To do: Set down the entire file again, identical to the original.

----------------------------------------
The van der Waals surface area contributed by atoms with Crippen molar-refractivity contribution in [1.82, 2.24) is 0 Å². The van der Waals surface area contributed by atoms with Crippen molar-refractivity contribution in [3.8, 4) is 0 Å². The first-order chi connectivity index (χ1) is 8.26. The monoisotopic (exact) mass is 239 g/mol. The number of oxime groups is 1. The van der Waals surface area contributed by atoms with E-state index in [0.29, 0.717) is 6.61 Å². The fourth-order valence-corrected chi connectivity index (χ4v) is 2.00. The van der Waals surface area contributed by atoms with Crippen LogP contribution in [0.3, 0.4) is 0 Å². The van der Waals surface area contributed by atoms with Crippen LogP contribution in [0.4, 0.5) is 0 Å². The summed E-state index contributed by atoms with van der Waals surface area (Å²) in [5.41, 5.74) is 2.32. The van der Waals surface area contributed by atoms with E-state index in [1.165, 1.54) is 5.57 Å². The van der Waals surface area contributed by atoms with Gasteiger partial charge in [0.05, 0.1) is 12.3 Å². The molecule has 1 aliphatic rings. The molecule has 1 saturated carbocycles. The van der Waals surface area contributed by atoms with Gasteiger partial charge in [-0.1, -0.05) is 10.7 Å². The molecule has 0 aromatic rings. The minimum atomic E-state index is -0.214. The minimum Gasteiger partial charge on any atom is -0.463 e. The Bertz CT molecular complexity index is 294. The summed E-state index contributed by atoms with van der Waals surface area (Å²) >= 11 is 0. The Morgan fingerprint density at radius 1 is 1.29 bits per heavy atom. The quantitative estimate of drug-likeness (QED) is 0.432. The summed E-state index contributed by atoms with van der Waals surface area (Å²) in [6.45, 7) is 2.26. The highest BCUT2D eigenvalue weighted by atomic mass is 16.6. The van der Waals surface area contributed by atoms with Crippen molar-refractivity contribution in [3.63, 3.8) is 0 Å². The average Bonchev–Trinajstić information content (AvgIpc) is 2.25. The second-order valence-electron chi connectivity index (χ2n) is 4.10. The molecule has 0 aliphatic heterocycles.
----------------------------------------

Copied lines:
The van der Waals surface area contributed by atoms with Crippen molar-refractivity contribution in [1.82, 2.24) is 0 Å². The van der Waals surface area contributed by atoms with Crippen molar-refractivity contribution in [3.8, 4) is 0 Å². The first-order chi connectivity index (χ1) is 8.26. The monoisotopic (exact) mass is 239 g/mol. The number of oxime groups is 1. The van der Waals surface area contributed by atoms with E-state index in [0.29, 0.717) is 6.61 Å². The fourth-order valence-corrected chi connectivity index (χ4v) is 2.00. The van der Waals surface area contributed by atoms with Crippen LogP contribution in [0.3, 0.4) is 0 Å². The van der Waals surface area contributed by atoms with Crippen LogP contribution in [0.4, 0.5) is 0 Å². The summed E-state index contributed by atoms with van der Waals surface area (Å²) in [5.41, 5.74) is 2.32. The van der Waals surface area contributed by atoms with E-state index in [1.165, 1.54) is 5.57 Å². The van der Waals surface area contributed by atoms with Gasteiger partial charge in [0.05, 0.1) is 12.3 Å². The molecule has 1 aliphatic rings. The molecule has 1 saturated carbocycles. The van der Waals surface area contributed by atoms with Gasteiger partial charge in [-0.1, -0.05) is 10.7 Å². The molecule has 0 aromatic rings. The minimum atomic E-state index is -0.214. The minimum Gasteiger partial charge on any atom is -0.463 e. The Bertz CT molecular complexity index is 294. The summed E-state index contributed by atoms with van der Waals surface area (Å²) >= 11 is 0. The Morgan fingerprint density at radius 1 is 1.29 bits per heavy atom. The quantitative estimate of drug-likeness (QED) is 0.432. The summed E-state index contributed by atoms with van der Waals surface area (Å²) in [6.45, 7) is 2.26. The highest BCUT2D eigenvalue weighted by atomic mass is 16.6. The van der Waals surface area contributed by atoms with Crippen molar-refractivity contribution in [3.63, 3.8) is 0 Å². The average Bonchev–Trinajstić information content (AvgIpc) is 2.25. The second-order valence-electron chi connectivity index (χ2n) is 4.10. The molecule has 0 aliphatic heterocycles.